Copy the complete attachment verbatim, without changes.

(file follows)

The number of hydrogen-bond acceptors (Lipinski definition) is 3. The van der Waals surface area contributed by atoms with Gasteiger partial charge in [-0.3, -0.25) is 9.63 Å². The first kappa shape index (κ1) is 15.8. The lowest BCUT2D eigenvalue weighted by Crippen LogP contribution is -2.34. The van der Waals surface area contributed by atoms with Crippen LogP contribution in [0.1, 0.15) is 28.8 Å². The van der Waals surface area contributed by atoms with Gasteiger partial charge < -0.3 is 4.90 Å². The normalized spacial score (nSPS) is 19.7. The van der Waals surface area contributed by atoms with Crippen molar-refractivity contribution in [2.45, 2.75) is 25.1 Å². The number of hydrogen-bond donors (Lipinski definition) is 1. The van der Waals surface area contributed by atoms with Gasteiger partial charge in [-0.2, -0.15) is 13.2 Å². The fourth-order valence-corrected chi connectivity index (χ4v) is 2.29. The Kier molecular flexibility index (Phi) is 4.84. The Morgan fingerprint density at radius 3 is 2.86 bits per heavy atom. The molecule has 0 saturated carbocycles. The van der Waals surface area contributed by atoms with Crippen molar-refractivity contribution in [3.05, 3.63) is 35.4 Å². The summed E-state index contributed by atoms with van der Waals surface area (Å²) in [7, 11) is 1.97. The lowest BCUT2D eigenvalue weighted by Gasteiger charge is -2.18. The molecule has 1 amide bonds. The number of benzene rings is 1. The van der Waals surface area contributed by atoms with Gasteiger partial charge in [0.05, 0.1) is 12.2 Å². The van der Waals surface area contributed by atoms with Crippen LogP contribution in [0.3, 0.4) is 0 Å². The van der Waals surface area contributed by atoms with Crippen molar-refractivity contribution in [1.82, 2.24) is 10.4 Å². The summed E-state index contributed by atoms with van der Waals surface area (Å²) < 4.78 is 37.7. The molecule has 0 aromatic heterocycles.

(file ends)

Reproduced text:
The number of hydrogen-bond acceptors (Lipinski definition) is 3. The van der Waals surface area contributed by atoms with Gasteiger partial charge in [-0.3, -0.25) is 9.63 Å². The first kappa shape index (κ1) is 15.8. The lowest BCUT2D eigenvalue weighted by Crippen LogP contribution is -2.34. The van der Waals surface area contributed by atoms with Crippen LogP contribution in [0.1, 0.15) is 28.8 Å². The van der Waals surface area contributed by atoms with Gasteiger partial charge < -0.3 is 4.90 Å². The normalized spacial score (nSPS) is 19.7. The van der Waals surface area contributed by atoms with Crippen molar-refractivity contribution in [2.45, 2.75) is 25.1 Å². The number of hydrogen-bond donors (Lipinski definition) is 1. The van der Waals surface area contributed by atoms with Gasteiger partial charge in [-0.2, -0.15) is 13.2 Å². The fourth-order valence-corrected chi connectivity index (χ4v) is 2.29. The Kier molecular flexibility index (Phi) is 4.84. The Morgan fingerprint density at radius 3 is 2.86 bits per heavy atom. The molecule has 0 saturated carbocycles. The van der Waals surface area contributed by atoms with Crippen molar-refractivity contribution in [3.05, 3.63) is 35.4 Å². The summed E-state index contributed by atoms with van der Waals surface area (Å²) in [7, 11) is 1.97. The lowest BCUT2D eigenvalue weighted by Gasteiger charge is -2.18. The molecule has 1 amide bonds. The number of benzene rings is 1. The van der Waals surface area contributed by atoms with Gasteiger partial charge in [0.05, 0.1) is 12.2 Å². The van der Waals surface area contributed by atoms with Crippen LogP contribution in [0.3, 0.4) is 0 Å². The van der Waals surface area contributed by atoms with Crippen molar-refractivity contribution in [1.82, 2.24) is 10.4 Å². The summed E-state index contributed by atoms with van der Waals surface area (Å²) < 4.78 is 37.7. The molecule has 0 aromatic heterocycles.